Drops of Color

At some point in the future I’m planning to EXPLORE — that’s my word for 2021, remember — ideas and concepts behind abstract art. I’m interested in learning more, primarily because I think it would be a good adjunct to my studies of design theory. Abstract art is not usually too representational, yet good abstract art — I believe — is rooted in strong design.

Right now I’m still playing with my alcohol inks, still having fun, and more or less still wondering what to do with what I create. I am viewing my practice pieces now, though, not as a meaningless exercise with inks, but as part of my design theory studies.

Here’s today’s ink practice, another example of a “puddle drop” technique. This time, however, instead of applying alcohol to the surface, I used a “blending solution”.

I’m calling this “Jigsaw” because that’s what the shapes reminded me of as I dropped the inks onto the page. I used only the three primary colors — red, yellow, and blue — and I was careful to leave a bit of white paper here and there. This was done, by the way, on a small square of Yupo paper. It’s definitely a good surface for alcohol inks.

In putting this “jigsaw puzzle” together, I tried to keep the basic principles of design — harmony, balance, and rhythm — in mind. Overall, I felt I succeeded in creating an abstract design that does have each of those qualities.

Overall, I was happy with this little piece, and I think using alcohol inks to further my design studies and learn abstract art will be very enjoyable. I hope you like my colorful little jigsaw puzzle. Maybe a few of the pieces in art are starting to fall into place.

19 Comments

  1. As someone who, like you, is self-taught, I think you’d be wise to use your design training and just play with the inks. I’m a watercolorist who didn’t take that in art school. So I learned it on my own. I’ve found that the less pressure you impose on yourself, the more room there is to just learn what the medium does. “Jigsaw” is a good start. So go explore and don’t forget to wear your pitch helmet.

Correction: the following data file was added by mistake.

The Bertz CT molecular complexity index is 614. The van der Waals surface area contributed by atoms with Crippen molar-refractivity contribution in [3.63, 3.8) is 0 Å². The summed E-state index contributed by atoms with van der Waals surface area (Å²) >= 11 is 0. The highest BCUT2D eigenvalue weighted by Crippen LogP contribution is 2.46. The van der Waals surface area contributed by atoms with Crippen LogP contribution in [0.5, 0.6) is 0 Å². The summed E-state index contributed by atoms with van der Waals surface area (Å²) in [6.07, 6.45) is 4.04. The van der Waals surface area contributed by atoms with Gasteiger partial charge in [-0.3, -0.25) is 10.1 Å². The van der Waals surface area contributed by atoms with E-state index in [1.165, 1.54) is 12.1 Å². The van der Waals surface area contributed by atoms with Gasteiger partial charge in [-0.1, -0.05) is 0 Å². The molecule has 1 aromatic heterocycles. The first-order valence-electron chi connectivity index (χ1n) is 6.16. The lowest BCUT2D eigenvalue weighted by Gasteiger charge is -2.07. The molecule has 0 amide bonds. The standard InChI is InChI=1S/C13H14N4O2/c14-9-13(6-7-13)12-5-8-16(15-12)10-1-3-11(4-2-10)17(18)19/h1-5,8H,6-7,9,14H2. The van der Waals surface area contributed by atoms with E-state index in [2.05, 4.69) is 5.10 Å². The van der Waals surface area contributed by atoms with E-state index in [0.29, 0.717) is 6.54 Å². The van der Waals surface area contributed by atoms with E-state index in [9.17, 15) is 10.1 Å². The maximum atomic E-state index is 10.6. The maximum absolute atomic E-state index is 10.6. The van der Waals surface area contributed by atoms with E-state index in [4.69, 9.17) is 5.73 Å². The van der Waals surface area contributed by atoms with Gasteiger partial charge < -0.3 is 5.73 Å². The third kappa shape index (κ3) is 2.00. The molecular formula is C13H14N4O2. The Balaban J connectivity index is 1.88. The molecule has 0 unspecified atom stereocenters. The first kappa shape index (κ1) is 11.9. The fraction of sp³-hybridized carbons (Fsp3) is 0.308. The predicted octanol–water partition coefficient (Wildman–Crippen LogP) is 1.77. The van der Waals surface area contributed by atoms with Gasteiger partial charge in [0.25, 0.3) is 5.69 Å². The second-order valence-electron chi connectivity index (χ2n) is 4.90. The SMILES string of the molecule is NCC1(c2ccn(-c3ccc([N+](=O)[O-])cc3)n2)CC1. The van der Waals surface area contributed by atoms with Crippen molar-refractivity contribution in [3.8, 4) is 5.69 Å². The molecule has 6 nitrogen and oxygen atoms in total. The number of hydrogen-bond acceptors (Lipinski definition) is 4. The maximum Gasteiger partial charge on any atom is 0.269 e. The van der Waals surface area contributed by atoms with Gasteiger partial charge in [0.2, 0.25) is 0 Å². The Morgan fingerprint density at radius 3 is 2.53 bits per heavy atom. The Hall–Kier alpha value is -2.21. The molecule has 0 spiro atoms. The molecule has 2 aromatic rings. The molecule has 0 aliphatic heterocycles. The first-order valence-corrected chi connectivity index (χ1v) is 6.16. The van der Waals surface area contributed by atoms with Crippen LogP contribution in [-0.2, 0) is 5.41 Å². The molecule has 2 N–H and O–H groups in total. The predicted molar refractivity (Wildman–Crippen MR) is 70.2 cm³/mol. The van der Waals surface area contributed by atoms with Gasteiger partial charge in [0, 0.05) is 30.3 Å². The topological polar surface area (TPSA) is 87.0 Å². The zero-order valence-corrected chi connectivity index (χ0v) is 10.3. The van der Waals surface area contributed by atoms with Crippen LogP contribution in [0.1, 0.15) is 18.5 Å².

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    1. LOL… yep, I need a helmet for sure as I set off exploring. I am having fun with alcohol ink, even if I don’t see any practical purposes for what I create. It is a good opportunity to think about design theory.

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  2. When I was taught abstract art in the 80s they said that you either zoomed in on an element of the item until you couldnt recognise it or you took photo, printed it and then cut and rearranged it on the photocopier until you couldnt recognise it. The term ‘abstract’ these days seems to have changed

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    1. Interesting! I’ve never come across a good definition of “abstract”. It can mean so many different things. I’m fascinated by it and would like to learn more about it. I think abstract art might be one of the most creative forms of art that exist. The idea of making something that’s “artful” while at the same time making something that’s not really anything at all… well, it probably seems like I’m rambling on. It’s one thing to have an image to go by, a reference, an idea in front of us. It’s another to just somehow put together colors and shapes and still come up with something reflectin harmony, balance, rhythm, and so many other qualities we find in art. I’m in awe of good abstract artists.

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